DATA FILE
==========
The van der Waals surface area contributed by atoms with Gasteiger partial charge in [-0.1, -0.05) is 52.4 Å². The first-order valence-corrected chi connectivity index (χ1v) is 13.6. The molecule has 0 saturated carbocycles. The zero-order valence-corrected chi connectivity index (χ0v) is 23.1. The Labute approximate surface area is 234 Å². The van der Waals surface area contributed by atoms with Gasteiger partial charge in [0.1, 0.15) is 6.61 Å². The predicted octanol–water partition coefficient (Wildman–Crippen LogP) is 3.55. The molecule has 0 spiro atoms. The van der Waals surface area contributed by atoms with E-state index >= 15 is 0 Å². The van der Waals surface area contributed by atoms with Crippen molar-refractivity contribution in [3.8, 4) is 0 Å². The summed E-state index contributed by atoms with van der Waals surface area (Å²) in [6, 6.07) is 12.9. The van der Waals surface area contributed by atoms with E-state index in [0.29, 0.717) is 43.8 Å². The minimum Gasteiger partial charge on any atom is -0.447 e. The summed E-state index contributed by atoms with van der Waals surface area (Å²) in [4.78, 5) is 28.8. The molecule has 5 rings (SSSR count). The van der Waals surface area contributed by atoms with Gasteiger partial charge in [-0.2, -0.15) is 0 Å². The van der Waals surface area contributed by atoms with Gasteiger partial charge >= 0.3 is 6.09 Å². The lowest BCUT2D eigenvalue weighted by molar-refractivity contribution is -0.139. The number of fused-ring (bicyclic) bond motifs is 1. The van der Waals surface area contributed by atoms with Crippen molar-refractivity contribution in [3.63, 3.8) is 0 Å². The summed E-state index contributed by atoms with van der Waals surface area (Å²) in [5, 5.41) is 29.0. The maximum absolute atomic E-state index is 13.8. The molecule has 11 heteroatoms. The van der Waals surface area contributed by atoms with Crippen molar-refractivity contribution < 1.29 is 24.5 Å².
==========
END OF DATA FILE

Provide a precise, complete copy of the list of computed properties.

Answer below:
The van der Waals surface area contributed by atoms with Gasteiger partial charge in [-0.1, -0.05) is 52.4 Å². The first-order valence-corrected chi connectivity index (χ1v) is 13.6. The molecule has 0 saturated carbocycles. The zero-order valence-corrected chi connectivity index (χ0v) is 23.1. The Labute approximate surface area is 234 Å². The van der Waals surface area contributed by atoms with Gasteiger partial charge in [0.1, 0.15) is 6.61 Å². The predicted octanol–water partition coefficient (Wildman–Crippen LogP) is 3.55. The molecule has 0 spiro atoms. The van der Waals surface area contributed by atoms with E-state index >= 15 is 0 Å². The van der Waals surface area contributed by atoms with Crippen molar-refractivity contribution in [3.8, 4) is 0 Å². The summed E-state index contributed by atoms with van der Waals surface area (Å²) in [6, 6.07) is 12.9. The van der Waals surface area contributed by atoms with E-state index in [0.29, 0.717) is 43.8 Å². The minimum Gasteiger partial charge on any atom is -0.447 e. The summed E-state index contributed by atoms with van der Waals surface area (Å²) in [4.78, 5) is 28.8. The molecule has 5 rings (SSSR count). The van der Waals surface area contributed by atoms with Gasteiger partial charge in [-0.2, -0.15) is 0 Å². The van der Waals surface area contributed by atoms with Gasteiger partial charge >= 0.3 is 6.09 Å². The lowest BCUT2D eigenvalue weighted by molar-refractivity contribution is -0.139. The number of fused-ring (bicyclic) bond motifs is 1. The van der Waals surface area contributed by atoms with Crippen molar-refractivity contribution in [3.63, 3.8) is 0 Å². The summed E-state index contributed by atoms with van der Waals surface area (Å²) in [5, 5.41) is 29.0. The maximum absolute atomic E-state index is 13.8. The molecule has 11 heteroatoms. The van der Waals surface area contributed by atoms with Crippen molar-refractivity contribution < 1.29 is 24.5 Å².